Volume 70, Issue 1
  • ISSN: 0002-9637
  • E-ISSN: 1476-1645


The mosquito sampling efficiency of a new bed net trap (the Mbita trap) was compared with that of the Centers for Disease Control miniature light trap (hung adjacent to an occupied bed net) and the human landing catch in western Kenya. Overall, the Mbita trap caught 48.7 ± 4.8% (mean ± SEM) the number of Giles sensu lato caught in the human landing catch and 27.4 ± 8.2% of the number caught by the light trap. The corresponding figures for Giles were 74.6 ± 1.3% and 39.2 ± 1.9%, respectively. Despite the clear differences in the numbers of mosquitoes caught by each method, both the Mbita trap and light trap catches were directly proportional to human landing catches regardless of mosquito density. No significant differences in parity or sporozoite incidence were observed between mosquitoes caught by the three methods for either s.l. or . Identification of the sibling species of the complex by a polymerase chain reaction indicated that the ratio of Giles sensu stricto to Patton did not vary according to the sampling method used. It is concluded that the Mbita trap is a promising tool for sampling malaria vector populations since its catch can be readily converted into equivalent human biting catch, it can be applied more intensively, it requires neither expensive equipment nor skilled personnel, and it samples mosquitoes in an exposure-free manner. Such intensive sampling capability will allow cost-effective surveillance of malaria transmission at much finer spatial and temporal resolution than has been previously possible.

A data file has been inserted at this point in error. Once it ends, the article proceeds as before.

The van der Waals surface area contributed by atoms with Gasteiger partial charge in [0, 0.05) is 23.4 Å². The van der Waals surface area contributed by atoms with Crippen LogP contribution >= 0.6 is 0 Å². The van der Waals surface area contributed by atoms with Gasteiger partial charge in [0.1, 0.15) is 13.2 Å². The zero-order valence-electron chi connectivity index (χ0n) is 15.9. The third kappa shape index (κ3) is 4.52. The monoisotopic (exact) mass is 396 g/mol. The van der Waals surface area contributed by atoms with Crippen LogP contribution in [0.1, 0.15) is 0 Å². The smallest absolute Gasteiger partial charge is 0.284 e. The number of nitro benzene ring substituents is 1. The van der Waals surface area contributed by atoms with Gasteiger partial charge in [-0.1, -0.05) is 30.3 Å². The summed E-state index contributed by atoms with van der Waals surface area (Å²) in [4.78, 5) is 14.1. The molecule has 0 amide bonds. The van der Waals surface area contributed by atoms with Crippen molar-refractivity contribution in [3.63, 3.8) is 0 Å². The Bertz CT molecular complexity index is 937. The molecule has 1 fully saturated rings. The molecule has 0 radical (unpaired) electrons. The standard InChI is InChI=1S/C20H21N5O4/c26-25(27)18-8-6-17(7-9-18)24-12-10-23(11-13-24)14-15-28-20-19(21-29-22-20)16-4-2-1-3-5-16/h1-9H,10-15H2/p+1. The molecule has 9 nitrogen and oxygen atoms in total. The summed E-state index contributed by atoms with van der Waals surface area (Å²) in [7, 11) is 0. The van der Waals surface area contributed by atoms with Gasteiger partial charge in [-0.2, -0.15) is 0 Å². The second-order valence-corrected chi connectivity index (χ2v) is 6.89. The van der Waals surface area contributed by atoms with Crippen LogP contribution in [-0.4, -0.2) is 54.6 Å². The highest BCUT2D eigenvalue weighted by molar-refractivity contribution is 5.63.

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  • Received : 02 Jul 2003
  • Accepted : 03 Sep 2003

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